The weather continues disappointing, but since Christmas I have the solace of repairing to my library, reunited as I am with the bulk of my volumes, although I have not yet space for my whole collection. The esteemed publisher, Timber Press, has sent a copy of their latest publication for my review – Beatrix Potter’s Gardening Life – and so I have been following the adventures of that most renowned lady.
The book is written in the modern style, divided into a number of parts. The first recounts the life of Beatrix Potter, which was ordinary only in the sense that it contained the usual measures of restriction and triumph, happiness and grief.
Born into a wealthy family but frustrated in her desire to be a naturalist (merely on account, it seems of her sex), Beatrix Potter turned her considerable illustrative talents down a different path and became the author of the children’s books with which we are familiar. Her animal characters are what we remember best, but they are frequently displayed in gardens and natural settings, in which the plants are accurately rendered.
The proceeds from her literary endeavours financed the purchase of land in her beloved Lake District, and Miss Potter turned her hand to planting gardens, both ornamental and productive. She soon discovered that gardening neighbours can be the most powerful allies in this endeavour, generously offering up cuttings and divisions of plants that grow well in (and sometimes threaten to overwhelm) their own gardens. And though undoubtedly otherwise of good character, Miss Potter was known to succumb to temptation and pilfer plant material when the opportunity arose.
She soon found that her independent income could not keep pace with her gardening endeavours, an unwelcome realisation common to keen gardeners, who discover that “gardening can be described as a hole one digs in the ground into which to shovel funds.” In Miss Potter’s case her desire for gardening provided the motivation to write more books!
Having been treated to a summary of Miss Potter’s (later, more properly, Mrs Heelis’) life, we are guided through a year in her gardens, watching the plants grow and bloom just as she would, seeing moments that she captured in her drawings and paintings. The details we learn here will resonate with the most modern of gardeners; Miss Potter is described as a ‘locavore’, growing her own vegetables, foraging for wild fruits and sourcing other foodstuffs from the local villagers and farmers. This was as much a lifestyle choice for her as it is for us, as she undoubtedly had the funds to import anything she desired from London, and was certainly not averse to bringing in new species of plants.
Miss Potter had some habits that would not chime so well with current thinking, however. She was known to remove wildflowers from the countryside, to plant them in her own garden. And worse still, she planted rhododendrons by the tarns – such meddling with the ecosystem would now be very much frowned upon, although she was merely trying to preserve an environment of which she was very fond.
In the final part of the book we are encouraged to venture out into Miss Potter’s legacy and visit the places in which she lived and the gardens she left behind – not all of which are, as may be expected, located in the Lake District. For an armchair explorer such as myself, a trip to the Scottish highlands may not be on the cards in the foreseeable future, but as the book says,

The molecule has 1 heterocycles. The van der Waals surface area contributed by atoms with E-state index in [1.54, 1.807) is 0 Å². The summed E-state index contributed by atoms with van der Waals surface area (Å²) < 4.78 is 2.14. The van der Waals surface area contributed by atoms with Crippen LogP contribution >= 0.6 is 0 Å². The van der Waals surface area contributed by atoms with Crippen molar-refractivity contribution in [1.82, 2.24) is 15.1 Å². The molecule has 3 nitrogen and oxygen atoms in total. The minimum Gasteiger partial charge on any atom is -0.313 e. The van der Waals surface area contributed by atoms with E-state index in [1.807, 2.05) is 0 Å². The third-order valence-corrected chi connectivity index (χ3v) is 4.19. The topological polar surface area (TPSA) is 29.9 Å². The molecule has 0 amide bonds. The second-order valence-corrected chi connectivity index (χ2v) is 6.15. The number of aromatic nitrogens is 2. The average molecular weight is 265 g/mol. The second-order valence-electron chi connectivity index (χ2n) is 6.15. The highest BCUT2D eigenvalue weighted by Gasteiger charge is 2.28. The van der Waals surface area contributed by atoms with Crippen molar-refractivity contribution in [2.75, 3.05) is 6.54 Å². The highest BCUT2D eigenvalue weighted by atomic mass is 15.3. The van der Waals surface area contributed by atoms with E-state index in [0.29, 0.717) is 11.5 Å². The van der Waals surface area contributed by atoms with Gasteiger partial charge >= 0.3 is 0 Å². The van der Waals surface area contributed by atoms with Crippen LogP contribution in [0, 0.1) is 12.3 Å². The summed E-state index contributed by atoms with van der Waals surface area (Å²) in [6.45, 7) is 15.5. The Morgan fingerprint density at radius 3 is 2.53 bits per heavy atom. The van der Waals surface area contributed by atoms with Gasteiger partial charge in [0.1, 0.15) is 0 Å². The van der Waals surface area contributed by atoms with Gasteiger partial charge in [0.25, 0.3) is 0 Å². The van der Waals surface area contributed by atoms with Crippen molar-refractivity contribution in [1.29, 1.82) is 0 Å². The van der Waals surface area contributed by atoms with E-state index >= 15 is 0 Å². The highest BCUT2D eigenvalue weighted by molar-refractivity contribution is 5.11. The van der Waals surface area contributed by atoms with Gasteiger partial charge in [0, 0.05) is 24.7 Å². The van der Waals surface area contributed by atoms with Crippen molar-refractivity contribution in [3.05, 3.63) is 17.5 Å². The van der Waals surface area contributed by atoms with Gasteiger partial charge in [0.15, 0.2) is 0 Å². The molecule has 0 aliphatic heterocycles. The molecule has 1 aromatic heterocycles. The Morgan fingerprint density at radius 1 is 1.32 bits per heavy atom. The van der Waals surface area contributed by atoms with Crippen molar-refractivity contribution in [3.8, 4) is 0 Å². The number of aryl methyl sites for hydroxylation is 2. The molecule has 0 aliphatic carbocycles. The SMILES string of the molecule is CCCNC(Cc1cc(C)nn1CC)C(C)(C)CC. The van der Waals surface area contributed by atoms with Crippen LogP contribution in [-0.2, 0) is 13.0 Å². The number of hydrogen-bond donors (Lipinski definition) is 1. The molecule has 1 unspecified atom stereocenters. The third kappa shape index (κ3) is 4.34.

“The best place to end this tour of Beatrix Potter’s gardens is in your own. Plant a gooseberry, or a foxglove, as she did. Steal ideas, if not plants, from other people.”
To help us in this endeavour, the book is furnished with both a list of the plants that Miss Potter included in her garden, and one of the plants she included in her book. There are notes and suggestions for further reading, and a proper index.
Throughout the book we are delighted by the inclusion of many of Miss Potter’s illustrations, whether they be still life from her gardens or the colourful characters from her books. There are also black and white photographs, taken by Miss Potter or her family, and modern colour plates of her surviving gardens.
As the late, great, Carl Sagan said,
“One glance at a book and you hear the voice of another person, perhaps someone dead for 1,000 years. To read is to voyage through time.”
Having done so myself, I invite you to open this book, travel back in time and walk for a time in the gardening shoes of Miss Beatrix Potter, a gardener just like you or I.
Beatrix Potter’s Gardening Life: The Plants and Places That Inspired the Classic Children’s Tales
by Marta McDowell
Hardback, 339 pages, RRP
Publisher: Timber Press
Disclosure: I was provided with a review copy by the publisher, but my words are my own.
Posted in Blog on Jan 4, 2014 · ∞
Last modified on Jan 4, 2014
Tags: books & adventure.
The curious means of sprouting an avocado stone
As I embark on a wondrous journey through the year of 2014, I find myself without a map or a plan of any kind. I have therefore taken it upon myself to fashion of it a year of every day adventures – travelling wheresoever the winds of curiosity may take me.
Yesterday I partook of a most sumptuous fruit, an avocado from the New World. Pear-shaped, it is no pear – its skin takes on the feel almost of leather, and its ripe flesh is so smooth as to be scooped out with a spoon. To make of it a confection would need the addition of sugar; even when most fully mature the fruit is not sweet, and makes a most excellent addition to a sallet.